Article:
We call for a reform of entire motor insurance claims market
The Government is currently considering proposals which would clamp down on road accident related whiplash and other minor soft tissue injury compensation claims.
As part of its reform plans, the Ministry of Justice is focusing on what defines a minor soft tissue injury and whether this definition should be linked to the length of time a claimant suffers symptoms.
One proposal suggests scrapping the ability for people to recover damages for Pain, Suffering and Loss of Amenity (known as PSLA) for minor soft tissue injuries.
Claims for special damages, which cover loss of earnings, care and rehabilitation could still be submitted along with a medical report, as is currently the case. However, in future, claimants might also have to provide medical evidence to clarify the duration of their symptoms.
A second proposal recommends introducing a fixed compensation pay out of £400 – or £425 if there are psychological injuries – for minor soft injury claims.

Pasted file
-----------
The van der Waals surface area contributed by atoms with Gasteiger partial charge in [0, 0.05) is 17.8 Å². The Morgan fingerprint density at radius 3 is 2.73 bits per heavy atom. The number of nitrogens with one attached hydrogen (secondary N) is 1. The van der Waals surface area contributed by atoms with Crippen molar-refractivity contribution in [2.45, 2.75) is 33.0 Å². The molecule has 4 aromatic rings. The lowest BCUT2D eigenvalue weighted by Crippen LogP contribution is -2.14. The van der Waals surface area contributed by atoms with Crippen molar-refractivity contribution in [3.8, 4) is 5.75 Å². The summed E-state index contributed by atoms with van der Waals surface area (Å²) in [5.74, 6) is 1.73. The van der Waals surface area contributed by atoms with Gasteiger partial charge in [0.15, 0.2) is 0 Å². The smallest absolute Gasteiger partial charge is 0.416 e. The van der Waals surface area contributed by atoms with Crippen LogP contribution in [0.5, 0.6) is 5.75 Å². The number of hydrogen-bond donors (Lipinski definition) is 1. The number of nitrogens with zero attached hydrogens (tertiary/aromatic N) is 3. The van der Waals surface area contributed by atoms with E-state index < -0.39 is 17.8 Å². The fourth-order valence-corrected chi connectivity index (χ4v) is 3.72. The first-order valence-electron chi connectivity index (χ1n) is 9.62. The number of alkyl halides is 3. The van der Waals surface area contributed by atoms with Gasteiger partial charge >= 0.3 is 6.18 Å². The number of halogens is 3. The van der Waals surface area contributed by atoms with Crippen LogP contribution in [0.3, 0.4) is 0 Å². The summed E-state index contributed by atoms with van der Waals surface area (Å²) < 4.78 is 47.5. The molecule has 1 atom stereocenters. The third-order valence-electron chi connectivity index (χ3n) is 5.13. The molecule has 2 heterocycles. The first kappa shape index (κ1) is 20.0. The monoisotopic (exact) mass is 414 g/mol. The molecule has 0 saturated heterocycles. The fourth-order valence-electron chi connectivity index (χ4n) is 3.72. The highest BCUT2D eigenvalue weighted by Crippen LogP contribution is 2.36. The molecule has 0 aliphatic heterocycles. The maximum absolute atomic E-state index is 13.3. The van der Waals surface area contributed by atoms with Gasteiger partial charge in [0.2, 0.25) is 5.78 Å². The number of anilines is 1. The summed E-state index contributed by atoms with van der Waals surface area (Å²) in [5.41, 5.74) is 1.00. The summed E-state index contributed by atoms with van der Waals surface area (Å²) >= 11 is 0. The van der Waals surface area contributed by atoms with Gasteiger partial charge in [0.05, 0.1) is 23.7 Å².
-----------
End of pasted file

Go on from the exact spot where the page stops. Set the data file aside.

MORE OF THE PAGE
It also suggests introducing a tariff for those injuries which go beyond the definition of “minor” and give rise to symptoms lasting for up to two years. In such cases the maximum amount payable in compensation would be £3,500, rising to £3,600 where the claimant also has psychological injuries.
If the reforms make it on to the statute book, then there will be far-reaching implications for lawyers, insurers and motorists.
Simon Hill, managing director of Total Motion, said that the whole insurance industry needed to be reformed so that whiplash and other non-serious minor claims became much harder to see through.
He added: “Currently law-abiding motorists are bearing the cost of inflated compensation claims through higher motor insurance premiums. It is also time that lawyers and ambulance chasers were given a fixed cost tariff of what they can charge when pursuing personal injury claims for motorists.”
According to insurance industry commentators, some law firms may well withdraw from the personal injury sector if they can no longer secure fees at their current high values.
Consequently, it is anticipated that more claims management companies will set up as they hurry to fill the gap in the market left by solicitors.
Generally, reform is seen as positive news for insurance companies, as their indemnity expenditure would fall however insurers could see a hike in operational spend due to an increase in the number of claimants, who, unable to secure a solicitor, bring their claims without legal representation.